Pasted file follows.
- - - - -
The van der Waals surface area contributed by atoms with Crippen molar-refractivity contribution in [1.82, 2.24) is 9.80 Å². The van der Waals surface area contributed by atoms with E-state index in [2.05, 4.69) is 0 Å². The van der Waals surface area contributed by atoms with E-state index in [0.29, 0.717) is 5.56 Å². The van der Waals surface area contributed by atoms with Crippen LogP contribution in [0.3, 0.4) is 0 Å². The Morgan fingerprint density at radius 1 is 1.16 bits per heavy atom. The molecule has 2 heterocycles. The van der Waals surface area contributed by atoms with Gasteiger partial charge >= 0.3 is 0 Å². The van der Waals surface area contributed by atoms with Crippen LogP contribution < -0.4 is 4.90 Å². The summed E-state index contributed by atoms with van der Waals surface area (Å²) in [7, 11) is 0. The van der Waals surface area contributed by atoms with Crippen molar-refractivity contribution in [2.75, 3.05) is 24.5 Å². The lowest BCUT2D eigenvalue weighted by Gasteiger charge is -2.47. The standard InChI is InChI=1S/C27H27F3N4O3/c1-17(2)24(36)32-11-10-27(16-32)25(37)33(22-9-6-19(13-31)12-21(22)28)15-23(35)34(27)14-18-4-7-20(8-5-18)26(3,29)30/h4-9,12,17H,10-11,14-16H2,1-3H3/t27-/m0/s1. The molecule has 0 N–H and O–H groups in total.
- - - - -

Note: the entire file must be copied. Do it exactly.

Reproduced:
The van der Waals surface area contributed by atoms with Crippen molar-refractivity contribution in [1.82, 2.24) is 9.80 Å². The van der Waals surface area contributed by atoms with E-state index in [2.05, 4.69) is 0 Å². The van der Waals surface area contributed by atoms with E-state index in [0.29, 0.717) is 5.56 Å². The van der Waals surface area contributed by atoms with Crippen LogP contribution in [0.3, 0.4) is 0 Å². The Morgan fingerprint density at radius 1 is 1.16 bits per heavy atom. The molecule has 2 heterocycles. The van der Waals surface area contributed by atoms with Gasteiger partial charge >= 0.3 is 0 Å². The van der Waals surface area contributed by atoms with Crippen LogP contribution < -0.4 is 4.90 Å². The summed E-state index contributed by atoms with van der Waals surface area (Å²) in [7, 11) is 0. The van der Waals surface area contributed by atoms with Crippen molar-refractivity contribution in [2.75, 3.05) is 24.5 Å². The lowest BCUT2D eigenvalue weighted by Gasteiger charge is -2.47. The standard InChI is InChI=1S/C27H27F3N4O3/c1-17(2)24(36)32-11-10-27(16-32)25(37)33(22-9-6-19(13-31)12-21(22)28)15-23(35)34(27)14-18-4-7-20(8-5-18)26(3,29)30/h4-9,12,17H,10-11,14-16H2,1-3H3/t27-/m0/s1. The molecule has 0 N–H and O–H groups in total.